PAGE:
Dan Kenary, co-founder of Harpoon Brewery, regularly has to explain that he isn't a left-winger. "I'm a huge believer in free enterprise," he says. "But greed has come to the forefront of the private sector, and that is a tremendous risk to the system.
"I am not surprised that so many people under the age of 30 think socialism is cool. The only form of capitalism they know has been perverted by greed."
Kenary wasn't thinking about socialism when he and co-founder Rich Doyle sold 48 percent of the company's stock to their employees in 2014. "I want Harpoon to be here for 100 years," he says. "We need to build a brand that has enduring value. I want our employees to love their jobs so much that they will spend their entire careers here. And if employees and their families can share in the financial rewards, that's great."
The deal came together after Kenary and Doyle, who each owned 45 percent of the company, decided to end their long partnership and turn Doyle's shares into cash. Doyle wanted to sell the company to a private investor. Kenary wanted to sell to an employee stock ownership plan (ESOP). To break the tie, they asked six minority investors to decide. All of them said the company should buy Doyle's shares and put them in an ESOP, which meant that Harpoon would take on significant debt.
"That was really something," says Kenary, "because it meant that anyone who held on to their stock took a big hit. My stock probably lost 60 percent of its value. But I'm convinced that we're all going to make it back. We're the 12th-largest craft brewer in the U.S. We're growing, and we're going to keep growing."
Harpoon's slogan is "love beer, love life," and Kenary says the company's mission is "socializing and having fun." Harpoon's brewery and beer hall in downtown Boston gets 500,000 visitors a year, with employees hosting the parties. "We have incredible employees," he says. "And now they are engaged on a different level when they're at work. They are not just punching the clock."
Harpoon got an award from the National Center for Employee Ownership for the way it explained the deal internally. The company brought in professional storytellers from The Moth to advise its communications team, so the company could effectively emphasize stories about the human impacts of employee ownership when it explained the deal to employees. The legal stuff came later.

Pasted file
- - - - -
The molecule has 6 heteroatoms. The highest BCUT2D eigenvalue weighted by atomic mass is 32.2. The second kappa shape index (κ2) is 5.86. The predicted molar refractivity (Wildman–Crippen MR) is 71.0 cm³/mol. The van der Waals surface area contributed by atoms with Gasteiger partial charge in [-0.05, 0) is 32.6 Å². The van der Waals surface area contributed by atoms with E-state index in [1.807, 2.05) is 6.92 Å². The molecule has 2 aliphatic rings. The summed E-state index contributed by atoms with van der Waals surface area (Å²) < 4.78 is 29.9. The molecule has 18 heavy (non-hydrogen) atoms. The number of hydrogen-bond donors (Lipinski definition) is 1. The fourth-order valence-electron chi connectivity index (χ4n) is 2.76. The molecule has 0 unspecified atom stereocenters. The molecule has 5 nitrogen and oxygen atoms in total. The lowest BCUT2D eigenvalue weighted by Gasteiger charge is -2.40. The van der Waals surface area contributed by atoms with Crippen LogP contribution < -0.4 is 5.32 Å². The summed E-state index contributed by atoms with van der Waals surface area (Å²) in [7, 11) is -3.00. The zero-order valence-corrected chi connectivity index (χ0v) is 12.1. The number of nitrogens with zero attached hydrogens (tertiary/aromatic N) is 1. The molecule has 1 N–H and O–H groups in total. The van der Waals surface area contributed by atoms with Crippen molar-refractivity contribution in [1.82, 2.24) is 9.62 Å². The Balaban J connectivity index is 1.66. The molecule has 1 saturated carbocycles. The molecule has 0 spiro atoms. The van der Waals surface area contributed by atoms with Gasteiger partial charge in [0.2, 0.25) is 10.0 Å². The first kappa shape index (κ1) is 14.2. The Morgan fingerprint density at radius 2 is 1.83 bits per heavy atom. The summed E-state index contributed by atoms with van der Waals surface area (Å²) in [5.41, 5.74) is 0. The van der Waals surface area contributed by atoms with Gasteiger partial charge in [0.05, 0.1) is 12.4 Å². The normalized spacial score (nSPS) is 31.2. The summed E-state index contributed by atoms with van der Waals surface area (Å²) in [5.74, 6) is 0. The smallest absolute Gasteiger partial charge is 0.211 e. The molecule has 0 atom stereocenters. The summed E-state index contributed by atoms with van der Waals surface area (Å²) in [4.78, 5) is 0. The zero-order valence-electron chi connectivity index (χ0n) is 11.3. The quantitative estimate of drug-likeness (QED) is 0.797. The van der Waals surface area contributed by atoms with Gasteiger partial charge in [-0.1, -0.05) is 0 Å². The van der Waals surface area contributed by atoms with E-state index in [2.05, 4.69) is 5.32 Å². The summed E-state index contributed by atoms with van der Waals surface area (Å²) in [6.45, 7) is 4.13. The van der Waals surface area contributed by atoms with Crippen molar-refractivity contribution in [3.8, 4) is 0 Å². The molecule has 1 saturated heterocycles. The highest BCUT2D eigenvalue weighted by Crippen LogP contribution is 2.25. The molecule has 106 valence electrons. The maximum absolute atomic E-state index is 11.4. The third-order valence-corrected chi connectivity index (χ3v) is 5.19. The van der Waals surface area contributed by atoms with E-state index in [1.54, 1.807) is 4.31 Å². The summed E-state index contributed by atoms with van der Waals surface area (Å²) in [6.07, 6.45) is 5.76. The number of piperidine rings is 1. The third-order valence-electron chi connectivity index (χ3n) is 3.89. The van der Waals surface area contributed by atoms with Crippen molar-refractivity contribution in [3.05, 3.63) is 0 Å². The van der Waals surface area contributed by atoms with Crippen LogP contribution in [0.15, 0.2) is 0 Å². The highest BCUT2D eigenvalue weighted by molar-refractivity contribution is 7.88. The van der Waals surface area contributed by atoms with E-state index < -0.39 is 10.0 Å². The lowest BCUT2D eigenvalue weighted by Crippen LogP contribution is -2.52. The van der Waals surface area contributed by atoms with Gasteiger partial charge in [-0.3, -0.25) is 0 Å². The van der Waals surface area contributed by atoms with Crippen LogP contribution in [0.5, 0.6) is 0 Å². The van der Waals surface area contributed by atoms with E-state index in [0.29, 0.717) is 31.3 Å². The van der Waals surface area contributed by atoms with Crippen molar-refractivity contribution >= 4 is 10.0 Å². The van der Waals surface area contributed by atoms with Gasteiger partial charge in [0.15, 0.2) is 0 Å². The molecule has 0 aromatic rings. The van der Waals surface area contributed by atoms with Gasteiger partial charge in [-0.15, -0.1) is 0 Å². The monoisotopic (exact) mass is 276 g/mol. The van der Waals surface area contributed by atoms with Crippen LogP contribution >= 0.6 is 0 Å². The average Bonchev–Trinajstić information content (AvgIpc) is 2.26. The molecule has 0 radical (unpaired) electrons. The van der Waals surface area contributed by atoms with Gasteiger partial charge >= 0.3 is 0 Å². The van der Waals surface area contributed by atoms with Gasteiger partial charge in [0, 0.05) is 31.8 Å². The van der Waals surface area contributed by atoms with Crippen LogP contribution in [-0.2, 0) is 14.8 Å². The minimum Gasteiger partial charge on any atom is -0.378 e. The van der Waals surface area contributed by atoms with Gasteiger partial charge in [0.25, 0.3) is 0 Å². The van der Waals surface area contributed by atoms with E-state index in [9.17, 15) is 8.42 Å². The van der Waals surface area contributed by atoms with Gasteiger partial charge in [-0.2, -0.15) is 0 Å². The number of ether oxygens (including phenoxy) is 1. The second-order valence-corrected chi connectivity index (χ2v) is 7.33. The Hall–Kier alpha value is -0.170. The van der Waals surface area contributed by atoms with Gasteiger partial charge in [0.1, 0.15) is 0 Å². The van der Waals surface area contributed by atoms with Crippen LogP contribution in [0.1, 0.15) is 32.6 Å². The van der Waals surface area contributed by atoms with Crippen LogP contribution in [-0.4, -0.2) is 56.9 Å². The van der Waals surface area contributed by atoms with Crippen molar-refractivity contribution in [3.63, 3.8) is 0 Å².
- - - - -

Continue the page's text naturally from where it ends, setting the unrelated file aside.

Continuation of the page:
"Employee ownership is a complicated idea, and it only works if the employees really get it," says Corey Rosen, founder of the NCEO. "In addition to the legal move, you need to cultivate a high-involvement culture that encourages employees to think like owners."
As the ESOP approaches its two-year anniversary, Kenary says that employees are just starting to see the financial benefits in their retirement accounts. The faster the company grows, the quicker the debt will be retired and the more their benefits will increase. "So if you're on the bottling line and you figure out something that saves us $100 a day, you will speak up, because that is a savings of $25,000 a year," he says. "Harpooners know that a savings like that will boost the company's valuation, which is reflected in the price of stock that they own."
Harpoon has also become a cheerleader for ESOPs. "A lot of microbrewery owners are going to retire in the next few years, and I want them to consider doing this," Kenary says. This fall, Harpoon and employee-owned Deschutes Brewery will release a limited-edition beer brewed with employee-grown hops.
"When I get to heaven, I don't think St. Peter is going to ask me how much money I made," he says. "The question is the same in every value system: Did you make a difference? I want a business that lets employees send their kids to college and buy a little boat for themselves. The business is about enjoying life."
Images courtesy of Harpoon Brewery
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